Obrazy na stronie
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L'hebbi fedele, intrepido, costante,
De peusieri leggiadro, accorto, e buomo;
Qualido rugge il granmondo, escoccail tuono,
S'arma dise, e d' intero diamante:

Tanto del forse, e d'invidia sicuro,
Di timori, esperanze, al popol use,
Quanto d'ingegno, e d'alto valor vago,

E di cetta sonora, e delle muse:
Sol troverete in tal parte men duro,
Ove Amor mise l'insanabil ago.

VII. on his BEING ARRIVED To the Age of 23.

How soon hath Time, the subtle thief of youth,
Stol'm on his wing mythree and twentieth year
My hasting days fly on with full career,
But my late spring no bud or blossom shew'th.
Perhaps my semblance might deceive the truth,
That I to manhood am arriv'd so near;
And inward ripeness doth much less appear,
That some more timely-happy spirits endu'th.
Yet be it less or more, or soon or slow,
It shall be still in strictest measure even
To that same lot, however mean or high, ,
Toward which Time leads me, and the Will of
All is, if I have grace to use it so, [Heaven:
As ever in my great Task-Master's eye.

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Lady, that in the prime of earliest youth [green,
Wisely hast shunn'd the broad way and the
And with those few art eminently seen,
That labour up the hill of heavenly truth,
The better part with Mary and with Ruth
Chosen thou hast; and they that overween,
And at thy growing virtues fret their spleen,
No anger find in thee, but pity and ruth.
Thy care is fix’d, and zealously attends
To fill thy odorous lamp with deeds of light,
And hope that reaps not shame. Therefore be
sure [friends
Thou, when the bridegroom with his feastful
Passes to bliss at the mid hour of night,
Hast gain'd thy entrance, Virgin wise and
pure, -

X. to the LADY martGArtet LEY.

DAuchter to that good earl, once president
Of England's council and her treasury,
Who liv'd in both, unstain'd with gold or fee,
And left them both, more in himself content,
Till sad the breaking of that parliament
Broke him, as that dishonest victory
At Chaeronea, fatal to liberty,
Kill'd with report that old man eloquent.
Though later born than to have known the days,
Wherein your father flourish'd, yet by you,
Madam; methinks, I see him living yet ;
So well your words his noble virtues praise,
That all both judge you to relate them true,
And to possess them, honour'd Margaret.

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Ver. 1. Daughter to that good earl,] She was the daughter of sir James Ley, whose singular learning and abilities raised him through all the great posts of the law, till he came to be made earl of Malborough, and lord hig, treasurer, and lord president of the council to king James I. He died in an advanced age; and Milton attributes his death to the breaking of the parliament; and it is true that the parliament was dissolved the 10th of March 1628–9, and he died on the 14th of the same month. He left several sons and daughters; and the lady Margaret was married to captain Hobson of the Isle of Wight. It appears from the accounts of Milton's life, that in 1643 he used frequently to vi. sit this lady and her husband; about which time we may suppose this sonnet to have been composed.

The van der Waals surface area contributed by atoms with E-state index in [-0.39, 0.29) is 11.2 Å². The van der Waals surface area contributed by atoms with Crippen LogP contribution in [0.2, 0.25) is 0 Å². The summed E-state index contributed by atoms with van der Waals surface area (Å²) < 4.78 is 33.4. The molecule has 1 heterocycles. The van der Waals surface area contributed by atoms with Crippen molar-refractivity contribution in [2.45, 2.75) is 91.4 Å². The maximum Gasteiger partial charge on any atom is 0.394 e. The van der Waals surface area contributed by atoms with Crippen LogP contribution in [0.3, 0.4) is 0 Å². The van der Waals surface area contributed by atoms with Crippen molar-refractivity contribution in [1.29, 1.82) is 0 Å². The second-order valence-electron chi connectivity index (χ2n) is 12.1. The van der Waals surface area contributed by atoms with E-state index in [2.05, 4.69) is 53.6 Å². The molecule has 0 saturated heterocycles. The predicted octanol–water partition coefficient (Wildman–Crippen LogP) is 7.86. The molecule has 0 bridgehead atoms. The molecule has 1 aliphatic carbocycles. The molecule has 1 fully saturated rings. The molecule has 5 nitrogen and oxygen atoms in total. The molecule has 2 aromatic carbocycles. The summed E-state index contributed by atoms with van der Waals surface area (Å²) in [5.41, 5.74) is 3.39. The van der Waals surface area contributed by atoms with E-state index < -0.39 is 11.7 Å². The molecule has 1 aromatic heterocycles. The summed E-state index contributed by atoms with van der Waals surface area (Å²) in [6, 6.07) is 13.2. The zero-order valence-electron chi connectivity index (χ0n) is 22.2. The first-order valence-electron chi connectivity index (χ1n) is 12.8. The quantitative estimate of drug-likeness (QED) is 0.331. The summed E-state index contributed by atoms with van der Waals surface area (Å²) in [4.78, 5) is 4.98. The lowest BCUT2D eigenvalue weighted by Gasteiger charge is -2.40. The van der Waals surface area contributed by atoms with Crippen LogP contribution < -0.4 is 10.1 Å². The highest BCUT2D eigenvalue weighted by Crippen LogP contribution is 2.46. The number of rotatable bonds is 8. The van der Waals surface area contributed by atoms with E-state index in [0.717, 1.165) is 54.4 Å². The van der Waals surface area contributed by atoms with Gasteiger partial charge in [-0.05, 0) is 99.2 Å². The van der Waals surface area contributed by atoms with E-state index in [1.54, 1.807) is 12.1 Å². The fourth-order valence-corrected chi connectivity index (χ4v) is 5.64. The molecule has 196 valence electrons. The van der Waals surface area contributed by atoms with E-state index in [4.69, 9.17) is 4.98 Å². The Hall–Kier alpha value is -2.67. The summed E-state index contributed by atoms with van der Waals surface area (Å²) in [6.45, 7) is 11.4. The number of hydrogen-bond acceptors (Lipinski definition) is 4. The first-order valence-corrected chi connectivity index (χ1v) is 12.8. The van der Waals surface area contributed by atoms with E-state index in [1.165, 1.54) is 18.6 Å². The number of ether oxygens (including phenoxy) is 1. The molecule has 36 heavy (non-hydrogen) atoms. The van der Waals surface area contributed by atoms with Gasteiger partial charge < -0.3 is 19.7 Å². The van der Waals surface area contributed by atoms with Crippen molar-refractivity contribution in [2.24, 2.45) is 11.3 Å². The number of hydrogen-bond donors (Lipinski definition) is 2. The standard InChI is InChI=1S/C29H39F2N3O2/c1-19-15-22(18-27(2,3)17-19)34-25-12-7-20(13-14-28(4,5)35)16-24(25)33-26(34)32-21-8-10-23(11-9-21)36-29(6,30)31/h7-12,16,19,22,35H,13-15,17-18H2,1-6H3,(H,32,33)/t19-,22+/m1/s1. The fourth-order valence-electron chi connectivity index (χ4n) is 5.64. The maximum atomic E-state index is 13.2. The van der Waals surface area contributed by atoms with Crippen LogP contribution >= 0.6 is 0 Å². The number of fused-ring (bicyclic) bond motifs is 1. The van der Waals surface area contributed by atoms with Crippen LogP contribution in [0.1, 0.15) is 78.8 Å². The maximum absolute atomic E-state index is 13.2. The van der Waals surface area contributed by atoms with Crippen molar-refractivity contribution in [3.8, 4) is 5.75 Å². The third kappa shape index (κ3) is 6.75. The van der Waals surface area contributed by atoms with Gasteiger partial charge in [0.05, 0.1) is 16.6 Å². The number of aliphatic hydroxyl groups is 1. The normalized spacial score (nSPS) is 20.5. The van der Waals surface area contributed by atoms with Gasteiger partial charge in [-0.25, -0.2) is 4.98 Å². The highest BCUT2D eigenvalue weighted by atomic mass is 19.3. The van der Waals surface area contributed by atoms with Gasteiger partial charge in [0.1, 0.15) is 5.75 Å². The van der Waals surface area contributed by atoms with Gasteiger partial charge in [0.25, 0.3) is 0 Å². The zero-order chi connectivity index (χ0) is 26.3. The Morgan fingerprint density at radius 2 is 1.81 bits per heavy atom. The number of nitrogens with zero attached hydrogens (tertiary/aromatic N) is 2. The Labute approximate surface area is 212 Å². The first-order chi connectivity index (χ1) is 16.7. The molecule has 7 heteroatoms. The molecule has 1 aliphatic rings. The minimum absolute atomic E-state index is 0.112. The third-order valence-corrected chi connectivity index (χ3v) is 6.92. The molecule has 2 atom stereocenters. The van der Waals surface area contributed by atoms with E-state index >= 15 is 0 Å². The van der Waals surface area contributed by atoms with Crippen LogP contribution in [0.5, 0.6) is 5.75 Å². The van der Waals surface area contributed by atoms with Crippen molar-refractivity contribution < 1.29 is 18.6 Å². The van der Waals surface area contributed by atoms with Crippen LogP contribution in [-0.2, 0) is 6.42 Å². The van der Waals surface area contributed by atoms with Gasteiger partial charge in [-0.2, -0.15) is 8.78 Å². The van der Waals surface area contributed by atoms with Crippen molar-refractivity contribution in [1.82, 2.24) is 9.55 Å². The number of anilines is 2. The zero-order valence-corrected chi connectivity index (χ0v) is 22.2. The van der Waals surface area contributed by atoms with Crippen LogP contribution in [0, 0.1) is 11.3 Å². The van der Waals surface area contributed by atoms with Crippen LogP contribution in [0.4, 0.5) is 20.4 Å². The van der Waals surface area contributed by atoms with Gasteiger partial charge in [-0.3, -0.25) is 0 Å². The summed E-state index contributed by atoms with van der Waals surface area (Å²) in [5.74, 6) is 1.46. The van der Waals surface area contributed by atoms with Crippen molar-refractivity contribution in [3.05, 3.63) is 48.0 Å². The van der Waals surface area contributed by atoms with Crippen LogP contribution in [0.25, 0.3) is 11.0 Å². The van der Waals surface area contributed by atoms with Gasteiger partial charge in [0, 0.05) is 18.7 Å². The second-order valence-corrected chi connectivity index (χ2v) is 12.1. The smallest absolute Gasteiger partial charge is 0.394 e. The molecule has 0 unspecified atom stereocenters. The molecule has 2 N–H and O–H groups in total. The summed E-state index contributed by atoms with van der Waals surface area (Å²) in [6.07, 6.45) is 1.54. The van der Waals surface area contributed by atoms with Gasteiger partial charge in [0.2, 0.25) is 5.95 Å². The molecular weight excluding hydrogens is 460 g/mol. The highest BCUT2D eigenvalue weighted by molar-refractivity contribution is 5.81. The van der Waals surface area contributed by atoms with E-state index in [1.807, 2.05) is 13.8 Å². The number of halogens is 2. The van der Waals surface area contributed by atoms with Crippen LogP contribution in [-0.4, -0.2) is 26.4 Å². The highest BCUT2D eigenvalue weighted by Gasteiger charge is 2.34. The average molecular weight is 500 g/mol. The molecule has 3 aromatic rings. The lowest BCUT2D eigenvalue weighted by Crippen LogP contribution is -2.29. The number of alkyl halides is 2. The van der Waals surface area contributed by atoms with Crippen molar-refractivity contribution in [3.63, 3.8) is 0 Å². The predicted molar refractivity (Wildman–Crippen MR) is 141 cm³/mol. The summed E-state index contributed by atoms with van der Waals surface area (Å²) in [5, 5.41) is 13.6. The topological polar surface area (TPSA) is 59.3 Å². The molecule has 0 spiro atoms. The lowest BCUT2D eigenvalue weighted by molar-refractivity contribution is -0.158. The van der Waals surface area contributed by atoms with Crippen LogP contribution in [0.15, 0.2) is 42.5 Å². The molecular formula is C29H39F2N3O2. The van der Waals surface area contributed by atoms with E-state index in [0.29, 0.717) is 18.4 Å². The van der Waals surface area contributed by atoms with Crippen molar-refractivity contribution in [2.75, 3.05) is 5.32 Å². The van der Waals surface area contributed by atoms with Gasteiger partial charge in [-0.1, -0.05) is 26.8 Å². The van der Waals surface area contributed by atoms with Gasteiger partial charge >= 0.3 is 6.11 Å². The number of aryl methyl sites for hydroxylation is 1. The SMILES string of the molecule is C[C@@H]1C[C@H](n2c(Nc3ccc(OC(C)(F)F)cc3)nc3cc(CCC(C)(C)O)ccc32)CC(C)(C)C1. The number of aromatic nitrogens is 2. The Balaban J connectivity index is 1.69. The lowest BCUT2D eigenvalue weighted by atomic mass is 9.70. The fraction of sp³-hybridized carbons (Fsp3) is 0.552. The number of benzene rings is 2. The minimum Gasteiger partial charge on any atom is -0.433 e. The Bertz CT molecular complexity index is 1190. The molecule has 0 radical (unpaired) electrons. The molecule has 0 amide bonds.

Ver. 1. A book was writ of late call’d Tetrachordon,] This elaborate discussion, unworthy in many respects of Milton, and in which much acuteness of argument, and comprehension of reading, were idly thrown away, was received with contempt, or rather ridicule, as we learn from Howel's Letters. A better proof that it was treated with neglect, is, that it was attacked by two nameless and obscure writers only; one

XII. on the same

Ipid but prompt the age to quit their clogs
By the known rules of ancient liberty,
When straight a barbarous noise environs me
Of owls and cuckoos, asses, apes, and dogs:
As when those hinds that were transform'd to
Rail'd at Latona's twin-born progeny,
Which after held the Sun and Moon in fee.
But this is got by casting pearl to hogs;
That bawl for freedom in their senseless mood,
And still revolt when truth would set them
Licence they mean when they cry Liberty;
For who loves that, must first be wise and good;
But from that mark how far they rove we see,
For all this waste of wealth, and loos of blood.


To Mr. H. LAwes on the PUBLISHINe his Airts.

Hanny, whose tuneful and well measur’d song
First taught our English music how to span
Words with just note and accent, not to scan
With Midas ears, committingshort and long;
Thy worth and skill exempts thee from the
- With praise enough for Envy to look wan;
To after age thou shalt be writthe man,
That with smooth air could'st humour bestour
tongue. [wing
Thou honourst verse, and verse must lend her
To honourthee, the priest of Phoebus' quire,
That tun'st their happiest lines in hymn or

story. Dante shall give Fame leave to set thee higher Than his Casella, whom he woo'd to sing Met in the milder shades of Purgatory.


RINE Thomson', my Christian friend, deceased 16 Decemb. 1646.

When Faith and Love, which parted from thee never, Hadripen'd thy just soul to dwell with God, Meekly thou didst resign this earthly load Of death, call’d life; which us from life doth sever.

of whom Milton calls, a Serving-man turned Sollicitor: Our author's divorce was on Platonic principles. He held, that disagreement of mind was a better cause of separation than adultery or frigidity. Here was a fair opening for the laughers. This and the following Sonnet were written soon after 1645. For this doctrine Milton was summoned before the Lords. But they net approving his accusers, the presbyterian clergy, or thinking the business too speculative, he was quickly dismissed. On this occasion Milton commenced hostilities against the Presbyterians. * Mrs. Catherine Thomson, I find in the sccounts of Milton's life, that, when he was first

Thy works, and alms, and all thy good endea-
Staid not behind, nor in the grave were trod;
But, as Faith pointed with her golden rod,
Follow'd thee up to joy and bliss for ever.
Love led them on and Faith, whoknew them best
Thy hand-maids, clad them o'er with purple

And azure wings, that up they flew so drest, And spake the truth of thee on glorious memes Before the Judge; who thenceforth bid thee

rest, And drink thy fill of pure immortal streams.

XV. to the Lord Greneral rairtrax.

Falafax, whose name in arms through Europe

... rings, Filling each mouth with envy or with praise, Andall herjealous monarchs with amaze And rumours loud, that daunt remotest kings; Thy firm unshaken virtue ever brings Victory home, though new rebellions raise Their Hydra heads, and the false North displays Her broken league to imp their serpent-wings. ©yet a nobler task awaits thy hand, (For what can war,but endless war still breed?) Till truth and right mom violence be freed, And public faith clear'd from the shameful brand Of public fraud. In vain doth valour bleed, While avarice and rapine share the land.